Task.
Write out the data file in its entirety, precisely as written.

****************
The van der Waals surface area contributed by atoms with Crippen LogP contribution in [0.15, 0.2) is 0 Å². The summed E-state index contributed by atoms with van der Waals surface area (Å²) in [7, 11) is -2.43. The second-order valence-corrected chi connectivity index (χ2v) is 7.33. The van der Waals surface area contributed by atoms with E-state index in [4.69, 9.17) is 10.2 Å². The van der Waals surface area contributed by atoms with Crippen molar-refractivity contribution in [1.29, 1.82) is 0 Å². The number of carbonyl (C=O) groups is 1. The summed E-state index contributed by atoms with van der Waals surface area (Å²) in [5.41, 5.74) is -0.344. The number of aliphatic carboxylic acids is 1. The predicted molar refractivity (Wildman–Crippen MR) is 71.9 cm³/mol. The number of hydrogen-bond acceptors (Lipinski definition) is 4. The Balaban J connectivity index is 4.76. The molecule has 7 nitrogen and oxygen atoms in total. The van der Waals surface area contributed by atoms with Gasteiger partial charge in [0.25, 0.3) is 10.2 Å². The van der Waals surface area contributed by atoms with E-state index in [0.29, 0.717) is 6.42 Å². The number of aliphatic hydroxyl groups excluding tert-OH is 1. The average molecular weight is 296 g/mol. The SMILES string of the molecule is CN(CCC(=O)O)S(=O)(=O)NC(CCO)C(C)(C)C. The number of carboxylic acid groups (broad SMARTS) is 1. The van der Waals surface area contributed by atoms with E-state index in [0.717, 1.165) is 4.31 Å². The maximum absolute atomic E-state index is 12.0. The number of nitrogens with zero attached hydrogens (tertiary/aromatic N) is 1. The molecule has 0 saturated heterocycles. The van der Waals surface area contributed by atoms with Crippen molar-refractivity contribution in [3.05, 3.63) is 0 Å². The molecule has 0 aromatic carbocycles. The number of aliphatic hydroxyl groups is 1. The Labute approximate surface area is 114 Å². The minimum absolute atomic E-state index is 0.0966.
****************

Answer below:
The van der Waals surface area contributed by atoms with Crippen LogP contribution in [0.15, 0.2) is 0 Å². The summed E-state index contributed by atoms with van der Waals surface area (Å²) in [7, 11) is -2.43. The second-order valence-corrected chi connectivity index (χ2v) is 7.33. The van der Waals surface area contributed by atoms with E-state index in [4.69, 9.17) is 10.2 Å². The van der Waals surface area contributed by atoms with Crippen molar-refractivity contribution in [1.29, 1.82) is 0 Å². The number of carbonyl (C=O) groups is 1. The summed E-state index contributed by atoms with van der Waals surface area (Å²) in [5.41, 5.74) is -0.344. The number of aliphatic carboxylic acids is 1. The predicted molar refractivity (Wildman–Crippen MR) is 71.9 cm³/mol. The number of hydrogen-bond acceptors (Lipinski definition) is 4. The Balaban J connectivity index is 4.76. The molecule has 7 nitrogen and oxygen atoms in total. The van der Waals surface area contributed by atoms with Gasteiger partial charge in [0.25, 0.3) is 10.2 Å². The van der Waals surface area contributed by atoms with E-state index in [0.29, 0.717) is 6.42 Å². The number of aliphatic hydroxyl groups excluding tert-OH is 1. The average molecular weight is 296 g/mol. The SMILES string of the molecule is CN(CCC(=O)O)S(=O)(=O)NC(CCO)C(C)(C)C. The number of carboxylic acid groups (broad SMARTS) is 1. The van der Waals surface area contributed by atoms with E-state index in [0.717, 1.165) is 4.31 Å². The maximum absolute atomic E-state index is 12.0. The number of nitrogens with zero attached hydrogens (tertiary/aromatic N) is 1. The molecule has 0 saturated heterocycles. The van der Waals surface area contributed by atoms with Crippen molar-refractivity contribution in [3.05, 3.63) is 0 Å². The molecule has 0 aromatic carbocycles. The number of aliphatic hydroxyl groups is 1. The Labute approximate surface area is 114 Å². The minimum absolute atomic E-state index is 0.0966.